Sinkhole Coverage Not Required in Florida for Surplus Lines Insurers: Federal Court Rules Florida Sinkhole Statute Inapplicable To Surplus Lines Insurers

Surplus lines insurance is typically provided to insureds who, for various reasons, are not able to secure insurance from an “admitted” or “authorized” carrier in a state. Legal issues surrounding surplus line coverage sometimes involve whether or not a particular statute applies to surplus lines carriers or only “admitted” or “authorized” carriers within a state. … Continue Reading

Proofs of Loss in Florida: Second District Court of Appeal Reverses Summary Judgment for Insurer Based On Waiver and Partial Compliance

Typical property policies require the insured to cooperate with the insurer in the investigation of the claim, and specifically require the insured to submit a sworn proof of loss within a certain time period (in some policies this applies only where the insurer requests a proof of loss). If the insured partially complies, i.e., provides … Continue Reading

Innocent Coinsured Barred From Recovery Under Iowa Standard Fire Policy

Jurisdictions typically follow one of three theories with respect to whether an innocent coinsured may recover under a property policy where another insured has committed an intentional act, such as arson, resulting in property damage: (1) a complete bar to coverage based on an unrebuttable presumption that the coinsureds hold joint interests in the property … Continue Reading

Sworn Proof of Loss is a Condition Precedent, and Florida’s 5th DCA Applies Presumption of Prejudice Rule

Typical property policies require the insured to cooperate with the insurer in the investigation of the claim, and specifically require the insured to submit a sworn proof of loss, provide timely responses to an insurer’s request for documentation related to the claim and, if requested, submit to examinations under oath. If the insured fails to … Continue Reading

North Carolina Designates More “State of Emergency” Counties Due to Hurricane Sandy, Implicating Statutory Requirements

On October 31, 2012, North Carolina’s Commissioner of Insurance issued Bulletin 12-B-07, which provides an expanded list of counties previously designated (by Executive Order 129 issued on October 26, 2012) as in a “State of Emergency.” When a particular county is so designated, the Bulletin indicates that N.C.G.S § 58-2-46 is triggered, which provides the … Continue Reading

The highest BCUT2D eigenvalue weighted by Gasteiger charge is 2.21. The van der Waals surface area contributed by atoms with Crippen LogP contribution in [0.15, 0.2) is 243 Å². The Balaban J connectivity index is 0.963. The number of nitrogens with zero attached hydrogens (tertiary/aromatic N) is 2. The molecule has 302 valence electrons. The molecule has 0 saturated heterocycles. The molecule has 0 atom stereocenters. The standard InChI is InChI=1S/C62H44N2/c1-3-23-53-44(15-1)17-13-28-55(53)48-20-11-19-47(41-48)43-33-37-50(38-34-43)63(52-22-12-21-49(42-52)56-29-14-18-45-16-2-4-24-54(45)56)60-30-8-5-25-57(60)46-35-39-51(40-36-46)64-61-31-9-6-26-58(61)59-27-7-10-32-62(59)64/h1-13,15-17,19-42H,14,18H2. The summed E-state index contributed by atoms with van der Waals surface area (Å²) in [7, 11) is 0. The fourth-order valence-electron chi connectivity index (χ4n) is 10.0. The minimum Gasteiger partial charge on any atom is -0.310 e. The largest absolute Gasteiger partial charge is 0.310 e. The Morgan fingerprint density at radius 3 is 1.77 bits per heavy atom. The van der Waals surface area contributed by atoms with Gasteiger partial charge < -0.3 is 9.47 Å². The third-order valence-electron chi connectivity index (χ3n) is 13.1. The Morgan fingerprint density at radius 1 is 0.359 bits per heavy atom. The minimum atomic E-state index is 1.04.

No Hurricane Deductible in New York and New Jersey For Damages Due to Sandy According to News Reports

Following Maryland, Connecticut, and Rhode Island’s leads, New York and New Jersey are reportedly advising that the hurricane deductible should not apply to claims due to Sandy. This article published on-line by NBC, indicates that the New York State Department of Financial Services has advised the insurance industry that the hurricane deductible should not be … Continue Reading

Hurricane Sandy Insurance Claims: What Insurers Should Focus On

Insurers are starting to deploy adjusters to handle claims from Hurricane Sandy. An article in yesterday’s Wall Street Journal reports that “Disaster-modeling firm AIR Worldwide estimates the industry’s share of losses at $7 billion to $15 billion. At the high end of that range, Sandy would become the third-most expensive storm for insurers in U.S. … Continue Reading

Assignment Does Not Relieve Insured’s Obligation To Submit To Examination Under Oath (EUO) According To Florida Court of Appeal

A Florida court of appeal recently held that an insured’s assignment of a claim did not relieve her of the obligation to appear for an examination under oath (EUO). This decision is significant because it makes a distinction between an assignment of proceeds of a property insurance policy and an assignment (or transfer) of the … Continue Reading